Chicken beginner with a few questions

Discussion in 'Managing Your Flock' started by Tacswa3, Dec 18, 2013.

  1. Tacswa3

    Tacswa3 Out Of The Brooder

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    Hello all,

    I will be setting up my new coop this weekend but don't have any chickens lined up. I would like some juveniles if I can find them. I don't want to wait months for eggs to show up and do the chick thing. (At least right now) There are plenty of Amish around me and have thought to check with them for available chickens, however they will not likely be vaccinated. I like the idea of vaccinated chicks from a hatchery.

    Can anyone recommend a reputable hatchery that they ordered from?

    Any advice for when I do get the chickens? Do I just drop them in the run/coop and let them figure things out?

    It is kinda cold here, 40ish or higher during the day and 30 or a little less on average at night. Do I need supplemental heat for pullets?

    I have a couple poultry books on the way about raising chickens and a veterinary book on poultry to help. Do you guys recommend any meds or vitamins that I should have on hand to start?

    I'll stop with the questions at this point, any advice is greatly appreciated.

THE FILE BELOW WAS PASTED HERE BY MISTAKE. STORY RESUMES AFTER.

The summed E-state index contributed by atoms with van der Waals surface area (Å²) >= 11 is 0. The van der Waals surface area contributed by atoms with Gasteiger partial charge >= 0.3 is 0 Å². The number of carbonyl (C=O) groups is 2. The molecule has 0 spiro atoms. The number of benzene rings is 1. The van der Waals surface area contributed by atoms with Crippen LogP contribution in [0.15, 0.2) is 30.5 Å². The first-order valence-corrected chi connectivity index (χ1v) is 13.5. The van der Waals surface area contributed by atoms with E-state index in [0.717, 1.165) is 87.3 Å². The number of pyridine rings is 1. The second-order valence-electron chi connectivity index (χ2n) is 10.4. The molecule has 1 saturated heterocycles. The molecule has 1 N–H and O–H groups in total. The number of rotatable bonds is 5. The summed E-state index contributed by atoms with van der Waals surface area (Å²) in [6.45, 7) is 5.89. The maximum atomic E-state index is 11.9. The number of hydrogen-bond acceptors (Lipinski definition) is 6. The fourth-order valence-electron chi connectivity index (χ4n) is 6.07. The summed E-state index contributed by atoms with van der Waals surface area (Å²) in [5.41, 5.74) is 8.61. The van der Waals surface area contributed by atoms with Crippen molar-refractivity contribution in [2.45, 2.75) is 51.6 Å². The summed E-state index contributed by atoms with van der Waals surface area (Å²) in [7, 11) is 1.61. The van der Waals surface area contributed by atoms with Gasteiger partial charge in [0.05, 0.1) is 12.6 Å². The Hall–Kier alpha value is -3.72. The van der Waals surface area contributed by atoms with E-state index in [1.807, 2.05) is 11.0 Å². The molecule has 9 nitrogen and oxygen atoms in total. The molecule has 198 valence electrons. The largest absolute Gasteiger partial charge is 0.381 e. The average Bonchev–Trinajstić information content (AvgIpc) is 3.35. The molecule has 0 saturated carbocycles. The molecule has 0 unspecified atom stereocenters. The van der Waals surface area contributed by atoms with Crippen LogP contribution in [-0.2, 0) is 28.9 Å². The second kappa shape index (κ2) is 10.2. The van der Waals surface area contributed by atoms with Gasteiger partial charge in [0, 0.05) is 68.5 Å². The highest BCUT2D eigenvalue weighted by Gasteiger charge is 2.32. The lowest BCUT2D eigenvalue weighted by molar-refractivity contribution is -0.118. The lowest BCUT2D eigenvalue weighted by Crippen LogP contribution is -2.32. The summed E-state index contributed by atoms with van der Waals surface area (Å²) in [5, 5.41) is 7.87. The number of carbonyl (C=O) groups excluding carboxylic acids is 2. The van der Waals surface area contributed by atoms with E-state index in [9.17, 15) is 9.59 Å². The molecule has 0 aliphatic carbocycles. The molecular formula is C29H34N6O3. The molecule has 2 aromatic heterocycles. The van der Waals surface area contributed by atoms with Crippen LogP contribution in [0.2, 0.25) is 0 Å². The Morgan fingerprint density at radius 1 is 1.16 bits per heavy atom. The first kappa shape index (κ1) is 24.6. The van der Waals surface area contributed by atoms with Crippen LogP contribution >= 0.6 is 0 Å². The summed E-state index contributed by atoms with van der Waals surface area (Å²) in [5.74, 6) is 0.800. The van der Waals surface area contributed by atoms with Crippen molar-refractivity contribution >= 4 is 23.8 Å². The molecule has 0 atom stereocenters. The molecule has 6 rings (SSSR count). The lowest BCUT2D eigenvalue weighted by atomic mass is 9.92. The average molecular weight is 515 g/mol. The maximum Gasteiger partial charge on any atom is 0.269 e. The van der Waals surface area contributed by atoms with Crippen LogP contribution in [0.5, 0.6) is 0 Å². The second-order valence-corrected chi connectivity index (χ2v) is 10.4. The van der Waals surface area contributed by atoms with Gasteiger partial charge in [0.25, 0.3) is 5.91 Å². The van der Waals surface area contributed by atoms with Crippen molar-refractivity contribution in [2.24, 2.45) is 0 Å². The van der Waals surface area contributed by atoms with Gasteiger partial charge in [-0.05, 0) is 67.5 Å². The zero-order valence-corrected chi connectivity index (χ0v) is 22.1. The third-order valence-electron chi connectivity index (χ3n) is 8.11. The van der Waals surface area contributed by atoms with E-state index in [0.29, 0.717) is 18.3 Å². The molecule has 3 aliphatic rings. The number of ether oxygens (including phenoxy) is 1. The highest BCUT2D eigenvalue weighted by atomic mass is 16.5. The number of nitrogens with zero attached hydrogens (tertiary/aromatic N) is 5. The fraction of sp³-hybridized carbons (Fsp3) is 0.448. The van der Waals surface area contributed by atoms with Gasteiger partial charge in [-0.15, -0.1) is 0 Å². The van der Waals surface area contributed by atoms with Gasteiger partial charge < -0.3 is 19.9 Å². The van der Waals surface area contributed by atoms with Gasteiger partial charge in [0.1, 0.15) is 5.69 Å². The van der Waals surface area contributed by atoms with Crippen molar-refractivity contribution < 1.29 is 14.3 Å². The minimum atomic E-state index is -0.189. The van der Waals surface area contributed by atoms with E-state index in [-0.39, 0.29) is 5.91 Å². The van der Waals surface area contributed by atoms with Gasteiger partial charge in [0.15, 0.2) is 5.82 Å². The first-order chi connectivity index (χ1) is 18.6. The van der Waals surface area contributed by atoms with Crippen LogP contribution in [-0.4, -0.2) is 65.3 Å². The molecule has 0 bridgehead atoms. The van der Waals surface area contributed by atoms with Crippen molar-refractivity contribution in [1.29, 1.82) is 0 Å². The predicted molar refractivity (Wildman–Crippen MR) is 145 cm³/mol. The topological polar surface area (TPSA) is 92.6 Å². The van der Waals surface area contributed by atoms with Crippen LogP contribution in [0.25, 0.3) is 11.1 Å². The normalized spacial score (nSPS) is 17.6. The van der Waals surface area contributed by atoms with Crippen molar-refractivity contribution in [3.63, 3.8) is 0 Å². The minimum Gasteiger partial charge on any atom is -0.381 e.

2. keesmom

    keesmom Overrun With Chickens

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    Just because birds have been vaccinated does not mean they can't get sick. The Marek's disease vaccine is what is most often given, however that's just one of a number of poultry illnesses out there. Some breeders do vaccinate for Marek's or a few other diseases, but you'd have to hunt around for them.

    Some hatcheries do offer close to laying pullets. Be aware that shipping juvenile birds is costly. Take McMurray for example. Cost per pullet is around $18. Shipping for one pullet is $72. Shipping for 6 pullets is $158. I've shipped birds before, and yes it really does cost that much.

    When you get them put them in the coop for a couple of days so they will learn where home is. Then give them access to the run.

    Fully feathered birds do not require supplemental heat. I don't think medications or vitamins are necessary.
     
  3. Tacswa3

    Tacswa3 Out Of The Brooder

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    Keesmom - Thank you for your response. Wow, I didn't know shipping costs were that high!! My run will be totally enclosed,including the roof. Do you mean keep them only in the coop for a while even though the run is enclosed?
     
  4. mithious

    mithious Chillin' With My Peeps